Sara Panozzo oversees one of our busiest outpatient clinics at Peter Mac. The Outpatient Pathology and Specialist Clinics see up to 850 patients per day. This means Sara’s day-to-day responsibilities are wide-ranging and include quality improvement, business management, recruitment, OH&S, risk management, clinical work and education. In the lead up to International Women's Day, Sara shares how her dedication to continuous improvement, collaborative and consistent practices, and open-mindedness, and her passion, has led her to the work she is doing today. #PressforProgress #IWD2018.
What attracted you to nursing?
I was undertaking an arts degree at Melbourne University majoring in Italian and Criminology units, but I was unsure of my career path. Melbourne University was introducing a new undergraduate nursing degree and this interested me because I liked the idea of helping people and working in a team environment. I switched degrees and haven’t looked back.
You started at Peter Mac as a graduate nurse. Can you tell us about your path to Nurse Unit Manager?
During my undergraduate nursing degree, I completed a placement at Peter Mac and I knew this was where I wanted to work. Fortunately, I was successful at gaining a graduate position. After two years developing my leadership and clinical practice skills, I accepted an opportunity to become Associate Nursing Unit Manager, and later the Nurse Unit Manager (NUM) in a job share role. These experiences were instrumental in developing my knowledge of leadership, escalation of patient care, workforce and staff management, and clinical safety and risk management.
I was fortunate to be involved in Peter Mac’s historic move to Parkville before becoming Project Improvement Facilitator with Peter Mac's Building Better Care team. These roles taught me the fundamentals of implementing and sustaining change, and quality improvement.
Becoming Outpatient Pathology and Specialist Clinics NUM was a big change – and a steep learning curve – but I am very glad to have this opportunity. I am part of a dedicated and hard-working team, and have developed new business, decision-making and managerial skills.
Can you tell us about a woman who has positively influenced your career in some way?
Finding the right mentor can be instrumental in career development. I have been fortunate to work with many inspirational female leaders who have motivated me, shown me the next step in my career path and supported me through the challenges associated with new leadership roles.
Working with Danielle Murray, Manager and Lead Improvement Advisor at Peter Mac, I learnt the importance of relationships, intelligence, being influential, having clear patient- and staff-focused outcomes, and using creativity to solve and approach problems in a positive and inclusive manner.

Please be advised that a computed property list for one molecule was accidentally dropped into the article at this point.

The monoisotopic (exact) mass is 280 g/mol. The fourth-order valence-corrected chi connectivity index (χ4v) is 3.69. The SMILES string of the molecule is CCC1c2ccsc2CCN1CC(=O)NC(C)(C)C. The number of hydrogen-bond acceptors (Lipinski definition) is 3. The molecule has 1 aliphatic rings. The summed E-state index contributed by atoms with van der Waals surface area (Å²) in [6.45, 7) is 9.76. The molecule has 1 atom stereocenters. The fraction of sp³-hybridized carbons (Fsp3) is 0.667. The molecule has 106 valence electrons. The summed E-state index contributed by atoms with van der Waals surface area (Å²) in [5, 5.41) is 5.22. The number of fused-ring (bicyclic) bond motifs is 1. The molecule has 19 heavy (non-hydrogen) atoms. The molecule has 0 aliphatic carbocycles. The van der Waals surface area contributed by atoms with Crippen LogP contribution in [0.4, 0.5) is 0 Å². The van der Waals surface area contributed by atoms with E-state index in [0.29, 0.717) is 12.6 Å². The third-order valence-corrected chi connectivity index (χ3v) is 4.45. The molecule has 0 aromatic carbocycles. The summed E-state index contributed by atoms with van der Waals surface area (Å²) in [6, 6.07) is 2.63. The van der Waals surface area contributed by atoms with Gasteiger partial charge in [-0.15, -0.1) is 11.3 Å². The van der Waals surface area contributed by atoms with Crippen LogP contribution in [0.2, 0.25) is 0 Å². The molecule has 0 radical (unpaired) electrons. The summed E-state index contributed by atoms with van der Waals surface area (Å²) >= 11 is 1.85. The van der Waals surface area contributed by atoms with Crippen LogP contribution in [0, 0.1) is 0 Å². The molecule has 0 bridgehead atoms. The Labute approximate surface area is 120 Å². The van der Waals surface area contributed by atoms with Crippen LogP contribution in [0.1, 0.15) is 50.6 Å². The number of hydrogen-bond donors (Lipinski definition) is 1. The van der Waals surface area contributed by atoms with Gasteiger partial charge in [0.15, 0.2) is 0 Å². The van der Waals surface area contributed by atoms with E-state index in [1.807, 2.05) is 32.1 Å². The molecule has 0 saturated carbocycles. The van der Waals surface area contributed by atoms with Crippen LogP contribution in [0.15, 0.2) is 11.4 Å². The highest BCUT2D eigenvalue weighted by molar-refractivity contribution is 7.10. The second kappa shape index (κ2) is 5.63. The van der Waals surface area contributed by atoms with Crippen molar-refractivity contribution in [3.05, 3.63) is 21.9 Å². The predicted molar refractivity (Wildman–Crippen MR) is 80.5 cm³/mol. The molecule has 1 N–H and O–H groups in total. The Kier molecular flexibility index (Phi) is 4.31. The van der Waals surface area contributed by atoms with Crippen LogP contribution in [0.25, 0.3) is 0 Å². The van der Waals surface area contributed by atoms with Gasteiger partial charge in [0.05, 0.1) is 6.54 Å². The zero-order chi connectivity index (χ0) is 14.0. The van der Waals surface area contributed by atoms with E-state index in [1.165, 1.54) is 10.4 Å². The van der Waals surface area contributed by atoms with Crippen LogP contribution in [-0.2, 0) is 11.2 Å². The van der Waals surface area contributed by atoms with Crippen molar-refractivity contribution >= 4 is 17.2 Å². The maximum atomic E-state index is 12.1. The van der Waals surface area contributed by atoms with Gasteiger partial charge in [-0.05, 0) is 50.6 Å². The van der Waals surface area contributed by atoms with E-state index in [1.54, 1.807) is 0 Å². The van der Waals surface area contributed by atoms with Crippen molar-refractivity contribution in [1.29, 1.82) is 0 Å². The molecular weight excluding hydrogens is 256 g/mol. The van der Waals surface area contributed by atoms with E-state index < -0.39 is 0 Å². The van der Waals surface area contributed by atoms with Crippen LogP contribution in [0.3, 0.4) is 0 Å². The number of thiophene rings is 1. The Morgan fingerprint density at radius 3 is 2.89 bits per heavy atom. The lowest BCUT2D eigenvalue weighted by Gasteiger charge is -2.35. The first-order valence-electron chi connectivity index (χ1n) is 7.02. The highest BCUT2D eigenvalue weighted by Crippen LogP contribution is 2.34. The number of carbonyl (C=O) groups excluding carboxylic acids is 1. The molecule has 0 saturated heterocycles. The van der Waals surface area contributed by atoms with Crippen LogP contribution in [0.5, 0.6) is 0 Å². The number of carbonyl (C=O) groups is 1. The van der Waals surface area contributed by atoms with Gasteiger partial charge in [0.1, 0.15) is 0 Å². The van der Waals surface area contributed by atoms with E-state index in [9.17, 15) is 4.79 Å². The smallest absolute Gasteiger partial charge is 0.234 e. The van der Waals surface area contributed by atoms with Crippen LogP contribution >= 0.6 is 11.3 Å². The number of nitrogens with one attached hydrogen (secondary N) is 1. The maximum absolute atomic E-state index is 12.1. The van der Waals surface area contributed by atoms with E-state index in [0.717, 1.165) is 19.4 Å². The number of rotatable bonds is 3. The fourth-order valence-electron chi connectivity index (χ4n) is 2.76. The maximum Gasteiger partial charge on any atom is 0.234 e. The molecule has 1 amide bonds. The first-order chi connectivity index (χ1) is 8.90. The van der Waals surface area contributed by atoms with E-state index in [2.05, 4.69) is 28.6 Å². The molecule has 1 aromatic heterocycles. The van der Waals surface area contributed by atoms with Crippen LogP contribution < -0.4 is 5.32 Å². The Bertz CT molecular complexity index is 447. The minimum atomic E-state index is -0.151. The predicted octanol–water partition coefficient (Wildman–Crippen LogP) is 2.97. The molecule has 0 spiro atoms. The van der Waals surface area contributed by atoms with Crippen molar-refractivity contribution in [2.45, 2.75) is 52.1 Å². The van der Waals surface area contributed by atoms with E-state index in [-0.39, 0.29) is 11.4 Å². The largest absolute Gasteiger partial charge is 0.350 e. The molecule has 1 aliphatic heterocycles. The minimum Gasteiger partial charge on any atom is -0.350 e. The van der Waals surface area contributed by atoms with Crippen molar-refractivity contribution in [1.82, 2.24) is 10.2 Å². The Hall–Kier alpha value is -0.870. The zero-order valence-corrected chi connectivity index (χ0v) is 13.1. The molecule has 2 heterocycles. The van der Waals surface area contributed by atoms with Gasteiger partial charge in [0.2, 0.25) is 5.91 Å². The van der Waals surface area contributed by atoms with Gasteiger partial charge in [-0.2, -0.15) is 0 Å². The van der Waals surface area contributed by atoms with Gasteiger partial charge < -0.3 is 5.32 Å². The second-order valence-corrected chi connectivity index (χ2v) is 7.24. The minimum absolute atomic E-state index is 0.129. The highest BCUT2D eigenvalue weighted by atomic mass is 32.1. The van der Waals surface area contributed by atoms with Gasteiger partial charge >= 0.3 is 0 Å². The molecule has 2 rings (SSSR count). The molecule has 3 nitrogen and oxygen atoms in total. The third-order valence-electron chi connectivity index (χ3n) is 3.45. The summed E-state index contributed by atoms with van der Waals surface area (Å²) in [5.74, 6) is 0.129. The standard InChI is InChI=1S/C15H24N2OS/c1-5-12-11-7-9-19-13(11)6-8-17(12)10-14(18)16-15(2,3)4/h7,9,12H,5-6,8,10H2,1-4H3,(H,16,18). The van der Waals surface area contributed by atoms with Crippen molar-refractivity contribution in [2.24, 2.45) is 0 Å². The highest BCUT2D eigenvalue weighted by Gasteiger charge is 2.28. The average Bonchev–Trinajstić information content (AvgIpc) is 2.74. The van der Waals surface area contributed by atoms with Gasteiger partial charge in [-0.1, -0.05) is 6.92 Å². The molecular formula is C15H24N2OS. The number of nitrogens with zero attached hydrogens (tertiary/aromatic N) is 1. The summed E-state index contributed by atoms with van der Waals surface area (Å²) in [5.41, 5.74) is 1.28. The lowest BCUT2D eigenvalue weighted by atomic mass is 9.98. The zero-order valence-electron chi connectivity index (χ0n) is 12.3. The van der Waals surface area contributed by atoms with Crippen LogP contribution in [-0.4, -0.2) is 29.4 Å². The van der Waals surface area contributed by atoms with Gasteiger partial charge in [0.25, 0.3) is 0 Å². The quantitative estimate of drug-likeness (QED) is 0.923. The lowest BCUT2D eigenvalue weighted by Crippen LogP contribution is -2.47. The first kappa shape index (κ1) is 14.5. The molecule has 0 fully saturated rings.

While working at Western Health, the NUM of Chemotherapy Day Unit, Angela Mellerick, mentored me, saw value in my experience and knowledge, gave me autonomy and encouraged my development in the role of Nurse Coordinator in the Symptom and Urgent Review Clinic. The skills I developed in this role have been valuable to role I am in today.
What are you most proud of in your career?
At Peter Mac, we strive to provide a high standard of patient care for all of the patients and their families. Knowing that my team can make a difference to a patient and their family is what makes me most proud.
Further to this, I feel proud of what I have been able to achieve with my team when I’ve been pushed outside my comfort zone. It’s been a challenging transition to my current role as Specialist Clinics NUM but working with the team, and developing a culture where everyone’s experiences and opinions are valued in order to implement change. This has helped us to thrive, despite growing activity and acuity of clinics. In pathology, we’ve improved wait times and the quality of our services for patients. I’ve learnt that if you want to deliver real improvements, you need to build a successful productive, accountable team, and I think we’ve done that.
What would you say is your most valuable personal attribute that has helped you succeed?
First and foremost, it is important to be empathetic, not only towards patients and their families, but also with team members and colleagues. Being empathetic is essential to ensure everyone feels supported, safe and cared for, while concurrently developing collegiality, morale, loyalty and productivity among the team.
Viewing education as an ongoing process is one of my core beliefs. I continually strive to upskill my knowledge, through professional learning, networking, and undertaking formal and informal education. This includes reading, post-graduate studies and conferences, talking to people and learning from the experience of our patients. I take great pride in the work that I do, and feel fortunate to have always worked in a field that I am passionate about.
What would you say to someone considering pursuing a career in nursing?
The traditional way we think of the role of a nurse is often so different from the reality of nursing today. Nursing really is an exciting and dynamic career – there are so many different directions to take a nursing career, so many opportunities for you to excel. I feel fortunate to work for an organisation that empowers women in leadership roles and urge those considering a career in nursing to pursue their interests and know that they can achieve anything they set out to do.